For this reason, 100% mortgages are sometimes referred to as guarantor mortgages, 0% deposit mortgages or even 100% LTV (loan-to-value) mortgages.

How 100% mortgages work

100% mortgages work in much the same way as any other type of repayment mortgage so you would still have to make monthly repayments, with interest, for the duration of your mortgage term. Lenders charged higher interest rates for 100% mortgages than traditional mortgages because there was a higher risk they could lose money if you were unable to pay off your mortgage.

Types of 100% mortgages

100% mortgages required borrowers to have a guarantor. This was to give them some security that someone was ready and able to step in if you failed to make your payments. Almost anyone could be a guarantor, including parents, close relatives or friends, though lenders sometimes required the guarantor to be close family.

A guarantor mortgage could be set up in a few different ways. Some lenders required that a guarantor allowed a charge to be secured against their home to provide security against a proportion of the mortgage. Often referred to as using property as security, the charge typically covered between 5% and 20% of the purchase price of the home you were buying.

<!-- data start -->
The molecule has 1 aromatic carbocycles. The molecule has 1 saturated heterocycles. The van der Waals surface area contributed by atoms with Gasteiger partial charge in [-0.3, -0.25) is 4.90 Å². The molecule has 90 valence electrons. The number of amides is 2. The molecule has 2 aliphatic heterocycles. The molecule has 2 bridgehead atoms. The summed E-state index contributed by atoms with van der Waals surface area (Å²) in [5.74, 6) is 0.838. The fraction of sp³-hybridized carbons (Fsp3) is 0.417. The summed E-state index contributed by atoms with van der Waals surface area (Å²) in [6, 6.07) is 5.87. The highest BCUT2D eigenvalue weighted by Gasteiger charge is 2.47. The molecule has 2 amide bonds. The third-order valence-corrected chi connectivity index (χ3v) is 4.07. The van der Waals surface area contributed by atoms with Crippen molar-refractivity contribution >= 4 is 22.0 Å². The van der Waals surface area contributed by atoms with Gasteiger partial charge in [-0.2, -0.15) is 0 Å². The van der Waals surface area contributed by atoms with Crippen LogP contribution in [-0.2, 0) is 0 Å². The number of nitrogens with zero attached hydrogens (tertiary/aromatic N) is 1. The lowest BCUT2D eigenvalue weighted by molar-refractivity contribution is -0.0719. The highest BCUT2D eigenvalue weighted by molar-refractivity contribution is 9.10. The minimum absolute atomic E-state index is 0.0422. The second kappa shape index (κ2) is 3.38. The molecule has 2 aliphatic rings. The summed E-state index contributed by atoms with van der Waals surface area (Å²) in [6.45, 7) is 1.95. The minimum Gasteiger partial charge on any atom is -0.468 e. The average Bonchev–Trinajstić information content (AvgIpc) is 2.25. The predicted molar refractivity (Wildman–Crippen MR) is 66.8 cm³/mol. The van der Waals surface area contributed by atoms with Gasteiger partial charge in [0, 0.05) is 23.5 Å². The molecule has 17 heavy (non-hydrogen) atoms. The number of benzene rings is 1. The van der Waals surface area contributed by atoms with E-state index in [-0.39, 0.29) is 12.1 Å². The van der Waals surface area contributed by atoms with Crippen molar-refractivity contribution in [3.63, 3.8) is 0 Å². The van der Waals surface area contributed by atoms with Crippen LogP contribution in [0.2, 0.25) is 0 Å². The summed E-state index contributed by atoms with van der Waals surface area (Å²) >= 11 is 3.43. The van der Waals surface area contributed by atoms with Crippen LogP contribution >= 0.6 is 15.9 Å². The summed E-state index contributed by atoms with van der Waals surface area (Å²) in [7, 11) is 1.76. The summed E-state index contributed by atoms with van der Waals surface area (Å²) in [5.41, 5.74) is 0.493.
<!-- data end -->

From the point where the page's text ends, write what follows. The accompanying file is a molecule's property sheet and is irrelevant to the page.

While a guarantor won’t own a share in your home, they would agree to make the mortgage repayments on it if you can’t. But perhaps even more importantly, if neither you nor your guarantor can pay what you should, and your home is repossessed, a lender could order the repossession of your guarantor’s home if there is a shortfall between the mortgage you still owe and how much your home is sold for.

Family deposit mortgages

Some guarantor mortgages allow a guarantor to put up savings as security rather than their home. These are known as family deposit mortgages.

Lenders may ask guarantors to make a deposit of up to 25% of the value of the home being purchased into a savings account to secure a family deposit mortgage. These savings must then remain in place for a certain number of years, or until a predetermined percentage of the mortgage is paid off.